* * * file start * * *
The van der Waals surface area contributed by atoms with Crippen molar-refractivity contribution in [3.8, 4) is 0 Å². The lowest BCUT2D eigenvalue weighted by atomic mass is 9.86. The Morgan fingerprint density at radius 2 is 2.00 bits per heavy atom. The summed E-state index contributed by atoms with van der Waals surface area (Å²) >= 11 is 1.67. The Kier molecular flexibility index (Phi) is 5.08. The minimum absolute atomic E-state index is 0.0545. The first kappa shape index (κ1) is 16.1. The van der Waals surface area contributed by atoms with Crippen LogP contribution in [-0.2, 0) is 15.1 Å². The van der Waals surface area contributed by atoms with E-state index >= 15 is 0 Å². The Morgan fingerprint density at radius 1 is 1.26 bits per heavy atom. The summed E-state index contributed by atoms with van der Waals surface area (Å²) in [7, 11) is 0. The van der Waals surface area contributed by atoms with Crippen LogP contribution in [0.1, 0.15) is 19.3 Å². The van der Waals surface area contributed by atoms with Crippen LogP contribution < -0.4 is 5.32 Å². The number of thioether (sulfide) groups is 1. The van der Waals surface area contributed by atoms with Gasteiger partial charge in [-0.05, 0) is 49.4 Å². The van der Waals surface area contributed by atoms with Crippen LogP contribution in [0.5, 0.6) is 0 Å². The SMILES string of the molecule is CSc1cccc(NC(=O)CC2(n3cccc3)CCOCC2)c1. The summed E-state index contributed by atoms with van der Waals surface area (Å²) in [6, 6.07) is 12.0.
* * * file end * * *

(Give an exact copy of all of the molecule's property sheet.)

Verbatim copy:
The van der Waals surface area contributed by atoms with Crippen molar-refractivity contribution in [3.8, 4) is 0 Å². The lowest BCUT2D eigenvalue weighted by atomic mass is 9.86. The Morgan fingerprint density at radius 2 is 2.00 bits per heavy atom. The summed E-state index contributed by atoms with van der Waals surface area (Å²) >= 11 is 1.67. The Kier molecular flexibility index (Phi) is 5.08. The minimum absolute atomic E-state index is 0.0545. The first kappa shape index (κ1) is 16.1. The van der Waals surface area contributed by atoms with Crippen LogP contribution in [-0.2, 0) is 15.1 Å². The van der Waals surface area contributed by atoms with E-state index >= 15 is 0 Å². The Morgan fingerprint density at radius 1 is 1.26 bits per heavy atom. The summed E-state index contributed by atoms with van der Waals surface area (Å²) in [7, 11) is 0. The van der Waals surface area contributed by atoms with Crippen LogP contribution in [0.1, 0.15) is 19.3 Å². The van der Waals surface area contributed by atoms with Crippen LogP contribution < -0.4 is 5.32 Å². The number of thioether (sulfide) groups is 1. The van der Waals surface area contributed by atoms with Gasteiger partial charge in [-0.05, 0) is 49.4 Å². The van der Waals surface area contributed by atoms with Crippen LogP contribution in [0.5, 0.6) is 0 Å². The SMILES string of the molecule is CSc1cccc(NC(=O)CC2(n3cccc3)CCOCC2)c1. The summed E-state index contributed by atoms with van der Waals surface area (Å²) in [6, 6.07) is 12.0.